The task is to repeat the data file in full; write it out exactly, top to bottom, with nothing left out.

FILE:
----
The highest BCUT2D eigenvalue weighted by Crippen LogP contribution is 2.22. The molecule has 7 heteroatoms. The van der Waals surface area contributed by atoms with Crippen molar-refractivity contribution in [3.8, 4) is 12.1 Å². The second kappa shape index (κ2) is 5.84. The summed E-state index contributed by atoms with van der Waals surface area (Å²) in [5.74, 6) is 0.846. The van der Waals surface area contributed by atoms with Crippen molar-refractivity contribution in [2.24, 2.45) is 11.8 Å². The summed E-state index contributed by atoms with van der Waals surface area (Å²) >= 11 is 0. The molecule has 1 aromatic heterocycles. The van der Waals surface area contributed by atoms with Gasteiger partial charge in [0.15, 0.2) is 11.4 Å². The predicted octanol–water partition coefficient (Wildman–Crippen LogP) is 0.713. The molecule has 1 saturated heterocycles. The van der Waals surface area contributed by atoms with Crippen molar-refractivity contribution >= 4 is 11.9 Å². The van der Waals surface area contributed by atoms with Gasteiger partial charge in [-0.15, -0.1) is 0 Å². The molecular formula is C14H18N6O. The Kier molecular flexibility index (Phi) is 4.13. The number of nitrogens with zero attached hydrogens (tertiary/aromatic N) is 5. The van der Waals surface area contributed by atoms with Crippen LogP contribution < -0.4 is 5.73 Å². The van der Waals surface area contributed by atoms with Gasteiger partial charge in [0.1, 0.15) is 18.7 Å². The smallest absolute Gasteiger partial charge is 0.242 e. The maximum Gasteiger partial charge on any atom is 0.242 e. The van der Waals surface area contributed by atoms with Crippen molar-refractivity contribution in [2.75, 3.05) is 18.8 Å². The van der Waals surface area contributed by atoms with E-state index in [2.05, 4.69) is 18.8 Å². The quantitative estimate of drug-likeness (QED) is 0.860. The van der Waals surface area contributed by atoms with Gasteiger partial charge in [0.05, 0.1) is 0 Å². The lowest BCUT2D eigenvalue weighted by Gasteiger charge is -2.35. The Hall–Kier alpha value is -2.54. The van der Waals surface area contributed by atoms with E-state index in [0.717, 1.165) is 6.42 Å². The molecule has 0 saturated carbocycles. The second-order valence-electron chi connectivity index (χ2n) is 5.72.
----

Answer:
The highest BCUT2D eigenvalue weighted by Crippen LogP contribution is 2.22. The molecule has 7 heteroatoms. The van der Waals surface area contributed by atoms with Crippen molar-refractivity contribution in [3.8, 4) is 12.1 Å². The second kappa shape index (κ2) is 5.84. The summed E-state index contributed by atoms with van der Waals surface area (Å²) in [5.74, 6) is 0.846. The van der Waals surface area contributed by atoms with Crippen molar-refractivity contribution in [2.24, 2.45) is 11.8 Å². The summed E-state index contributed by atoms with van der Waals surface area (Å²) >= 11 is 0. The molecule has 1 aromatic heterocycles. The van der Waals surface area contributed by atoms with Gasteiger partial charge in [0.15, 0.2) is 11.4 Å². The predicted octanol–water partition coefficient (Wildman–Crippen LogP) is 0.713. The molecule has 1 saturated heterocycles. The van der Waals surface area contributed by atoms with Crippen molar-refractivity contribution >= 4 is 11.9 Å². The van der Waals surface area contributed by atoms with Gasteiger partial charge in [-0.15, -0.1) is 0 Å². The molecular formula is C14H18N6O. The Kier molecular flexibility index (Phi) is 4.13. The number of nitrogens with zero attached hydrogens (tertiary/aromatic N) is 5. The van der Waals surface area contributed by atoms with Crippen LogP contribution < -0.4 is 5.73 Å². The van der Waals surface area contributed by atoms with Gasteiger partial charge in [0.1, 0.15) is 18.7 Å². The smallest absolute Gasteiger partial charge is 0.242 e. The maximum Gasteiger partial charge on any atom is 0.242 e. The van der Waals surface area contributed by atoms with Crippen molar-refractivity contribution in [2.75, 3.05) is 18.8 Å². The van der Waals surface area contributed by atoms with E-state index in [2.05, 4.69) is 18.8 Å². The quantitative estimate of drug-likeness (QED) is 0.860. The van der Waals surface area contributed by atoms with Gasteiger partial charge in [0.05, 0.1) is 0 Å². The lowest BCUT2D eigenvalue weighted by Gasteiger charge is -2.35. The Hall–Kier alpha value is -2.54. The van der Waals surface area contributed by atoms with E-state index in [0.717, 1.165) is 6.42 Å². The molecule has 0 saturated carbocycles. The second-order valence-electron chi connectivity index (χ2n) is 5.72.